I was recently at a trade show and as I made my way through the hotel lobby I stopped to buy a cup of coffee. As I stood in line, I noticed I had the usual three choices – small, medium and large. Which to choose? I had to consider how thirsty I was, how much money I had and how much time I had available to drink the coffee (taking into consideration the “cool down” time). But honestly, I didn’t really care about any of these things; I just wanted some coffee – right away.
Did the coffee vendor need to stock three different sized cups and three different sized lids? He also offered many different flavors and types of caffeinated drinks. Having a vast selection can be good as long as the customer values it.
While attending trade shows and seminars in this industry, there is always discussion about the complexity in the marketplace brought about by the increasing number of vehicles on the road. Cars and trucks are lasting longer and the sales of new vehicles continue to stay hot. For parts manufacturers and distributors, this means they have more and more SKUs in their line. If you have parts catalogs in your shop, I am sure you have noticed the space needed on the countertop continues to grow. It’s not just the growing number of different types of vehicles on the road that adds to this burden, it is also the need to offer the shop and the customer a choice of parts.
Call it what you want – good, better, best, white-box, private label, brand name, OEM, aftermarket, value line – when there is a need to offer a selection of parts, the whole system of manufacturing and distributing parts gets a lot more complicated.
In a recent survey of repair shop owners, we asked the question, “Please tell us how you handle the issue of offering different price points or different quality grades of parts when you estimate the jobs listed below to your customer (some call it good-better-best).”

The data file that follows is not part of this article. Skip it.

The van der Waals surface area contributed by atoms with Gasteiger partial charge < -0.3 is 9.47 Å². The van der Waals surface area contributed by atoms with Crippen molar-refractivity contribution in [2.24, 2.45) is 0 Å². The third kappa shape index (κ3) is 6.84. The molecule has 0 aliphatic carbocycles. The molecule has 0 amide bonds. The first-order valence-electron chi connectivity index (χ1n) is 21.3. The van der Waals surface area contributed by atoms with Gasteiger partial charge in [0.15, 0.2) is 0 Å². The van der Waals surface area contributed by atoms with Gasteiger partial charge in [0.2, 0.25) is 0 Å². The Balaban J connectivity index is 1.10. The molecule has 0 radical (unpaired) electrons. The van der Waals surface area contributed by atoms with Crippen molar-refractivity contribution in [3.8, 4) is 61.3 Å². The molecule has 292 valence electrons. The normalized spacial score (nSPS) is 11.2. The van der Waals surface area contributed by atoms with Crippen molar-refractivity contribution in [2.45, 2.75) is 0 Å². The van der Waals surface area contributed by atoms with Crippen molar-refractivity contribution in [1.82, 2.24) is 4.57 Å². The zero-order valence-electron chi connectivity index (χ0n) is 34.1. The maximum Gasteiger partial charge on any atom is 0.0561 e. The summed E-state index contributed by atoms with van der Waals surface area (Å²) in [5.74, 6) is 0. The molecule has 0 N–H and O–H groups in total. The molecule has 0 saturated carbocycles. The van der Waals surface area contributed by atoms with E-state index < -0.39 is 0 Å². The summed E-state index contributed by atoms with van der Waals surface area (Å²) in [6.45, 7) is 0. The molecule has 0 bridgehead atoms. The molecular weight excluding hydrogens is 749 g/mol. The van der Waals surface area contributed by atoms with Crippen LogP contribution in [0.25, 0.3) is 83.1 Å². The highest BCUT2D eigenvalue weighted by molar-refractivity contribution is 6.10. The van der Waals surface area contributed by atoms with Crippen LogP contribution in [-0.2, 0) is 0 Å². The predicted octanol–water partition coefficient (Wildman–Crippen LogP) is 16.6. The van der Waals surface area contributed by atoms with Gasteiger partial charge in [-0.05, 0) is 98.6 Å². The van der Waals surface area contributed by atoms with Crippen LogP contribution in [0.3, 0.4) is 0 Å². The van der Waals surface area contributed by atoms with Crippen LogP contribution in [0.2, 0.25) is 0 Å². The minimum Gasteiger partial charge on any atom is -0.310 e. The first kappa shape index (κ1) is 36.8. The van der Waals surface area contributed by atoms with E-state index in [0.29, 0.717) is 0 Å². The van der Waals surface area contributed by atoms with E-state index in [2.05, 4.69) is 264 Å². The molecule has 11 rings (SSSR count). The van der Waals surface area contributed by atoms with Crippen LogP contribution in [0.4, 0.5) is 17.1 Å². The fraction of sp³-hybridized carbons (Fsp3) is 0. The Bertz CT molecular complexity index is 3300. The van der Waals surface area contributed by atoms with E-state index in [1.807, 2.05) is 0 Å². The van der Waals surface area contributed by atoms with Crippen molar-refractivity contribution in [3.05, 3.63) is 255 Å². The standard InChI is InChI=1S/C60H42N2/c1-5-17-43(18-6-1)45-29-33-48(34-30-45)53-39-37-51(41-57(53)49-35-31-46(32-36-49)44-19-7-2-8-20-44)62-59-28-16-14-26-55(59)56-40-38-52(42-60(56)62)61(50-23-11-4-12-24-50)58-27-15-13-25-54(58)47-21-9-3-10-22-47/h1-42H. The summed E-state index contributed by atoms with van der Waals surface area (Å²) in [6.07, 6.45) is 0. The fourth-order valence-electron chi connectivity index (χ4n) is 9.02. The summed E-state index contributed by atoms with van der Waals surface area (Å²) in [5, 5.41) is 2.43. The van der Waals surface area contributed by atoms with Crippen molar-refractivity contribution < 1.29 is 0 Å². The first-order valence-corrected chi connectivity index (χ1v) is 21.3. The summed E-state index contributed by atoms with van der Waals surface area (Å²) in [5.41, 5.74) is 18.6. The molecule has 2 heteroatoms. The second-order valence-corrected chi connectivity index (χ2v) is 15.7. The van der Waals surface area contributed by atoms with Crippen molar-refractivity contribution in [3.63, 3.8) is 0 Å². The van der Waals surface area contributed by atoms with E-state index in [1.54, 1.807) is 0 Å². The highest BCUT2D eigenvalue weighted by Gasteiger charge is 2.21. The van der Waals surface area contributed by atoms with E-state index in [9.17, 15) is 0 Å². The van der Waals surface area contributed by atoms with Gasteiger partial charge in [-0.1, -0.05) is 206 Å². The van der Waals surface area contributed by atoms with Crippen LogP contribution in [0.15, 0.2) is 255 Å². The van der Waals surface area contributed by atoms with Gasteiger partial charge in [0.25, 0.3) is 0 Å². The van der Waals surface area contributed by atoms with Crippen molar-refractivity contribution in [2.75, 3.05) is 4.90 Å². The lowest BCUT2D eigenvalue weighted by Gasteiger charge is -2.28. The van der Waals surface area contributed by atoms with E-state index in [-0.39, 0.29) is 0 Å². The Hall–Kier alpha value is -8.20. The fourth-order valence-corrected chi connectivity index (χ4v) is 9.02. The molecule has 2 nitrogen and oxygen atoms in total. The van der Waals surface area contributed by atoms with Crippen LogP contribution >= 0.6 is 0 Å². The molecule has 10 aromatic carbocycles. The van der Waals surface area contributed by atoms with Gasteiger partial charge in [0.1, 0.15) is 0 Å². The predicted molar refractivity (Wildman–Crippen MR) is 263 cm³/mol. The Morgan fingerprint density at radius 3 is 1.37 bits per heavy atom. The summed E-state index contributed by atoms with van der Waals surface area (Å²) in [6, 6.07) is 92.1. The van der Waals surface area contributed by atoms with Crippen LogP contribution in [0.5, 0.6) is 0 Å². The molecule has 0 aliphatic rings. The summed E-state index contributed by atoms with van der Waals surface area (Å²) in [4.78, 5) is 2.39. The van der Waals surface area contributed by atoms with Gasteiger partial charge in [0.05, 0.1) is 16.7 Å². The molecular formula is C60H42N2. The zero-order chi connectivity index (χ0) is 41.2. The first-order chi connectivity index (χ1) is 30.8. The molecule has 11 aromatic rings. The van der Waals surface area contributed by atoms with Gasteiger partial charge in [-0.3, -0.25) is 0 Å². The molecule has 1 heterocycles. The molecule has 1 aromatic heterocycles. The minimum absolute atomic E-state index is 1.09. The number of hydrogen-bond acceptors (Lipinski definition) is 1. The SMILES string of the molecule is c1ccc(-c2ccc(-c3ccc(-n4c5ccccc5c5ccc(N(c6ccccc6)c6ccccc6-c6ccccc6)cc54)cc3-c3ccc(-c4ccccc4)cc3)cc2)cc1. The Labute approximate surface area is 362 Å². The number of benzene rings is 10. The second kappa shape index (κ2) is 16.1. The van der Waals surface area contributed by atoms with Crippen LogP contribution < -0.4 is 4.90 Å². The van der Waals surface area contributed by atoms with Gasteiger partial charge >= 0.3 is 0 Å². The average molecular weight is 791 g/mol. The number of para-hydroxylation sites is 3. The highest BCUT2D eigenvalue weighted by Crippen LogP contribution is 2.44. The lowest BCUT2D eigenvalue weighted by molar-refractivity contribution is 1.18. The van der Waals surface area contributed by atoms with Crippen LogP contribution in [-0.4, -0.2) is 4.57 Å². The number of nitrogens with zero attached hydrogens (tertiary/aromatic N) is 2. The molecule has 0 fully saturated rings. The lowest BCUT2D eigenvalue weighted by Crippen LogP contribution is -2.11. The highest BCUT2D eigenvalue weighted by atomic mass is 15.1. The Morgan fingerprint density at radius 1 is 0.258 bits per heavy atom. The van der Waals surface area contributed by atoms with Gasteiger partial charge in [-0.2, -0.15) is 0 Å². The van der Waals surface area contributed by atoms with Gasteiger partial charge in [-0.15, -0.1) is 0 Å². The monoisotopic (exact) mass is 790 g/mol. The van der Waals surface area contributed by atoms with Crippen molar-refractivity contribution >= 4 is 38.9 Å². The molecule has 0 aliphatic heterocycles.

The results in the chart from the 165 shop owners who responded to the survey indicate that nearly half the shops do not offer a choice of parts to the customer. Is this wrong? Is this fair to the customer? Does the customer really want a choice? Are they even qualified to give the correct answer? (I’m sure you love it when they say, “Just put on the cheapest one.”) Is this because your parts supplier doesn’t offer you a selection?
All I know is there is a whole lot of money invested in offering a wide selection of parts for all the makes and models of vehicles on the road today, and it appears that half of it is wasted. In other research studies we have conducted, nearly 75% of shop owners claim to install the brand of part they trust. I applaud this. After all, the shop is held accountable when the car or truck isn’t running right, and therefore its staff should be the one to decide on the type of part to fix the problem.
Offering a choice to a customer base that doesn’t desire one, or is unable to intelligently differentiate between the choices, is horribly inefficient for everyone in this industry. Should shops offer a choice? Or, should the number of choices made available to the shops be eliminated? Share with me your thoughts on this topic. If you offer a choice, what type of choice is it and what is the typical outcome? If you don’t offer a selection, why not?
By the way, I bought a medium-sized coffee because I had the exact change.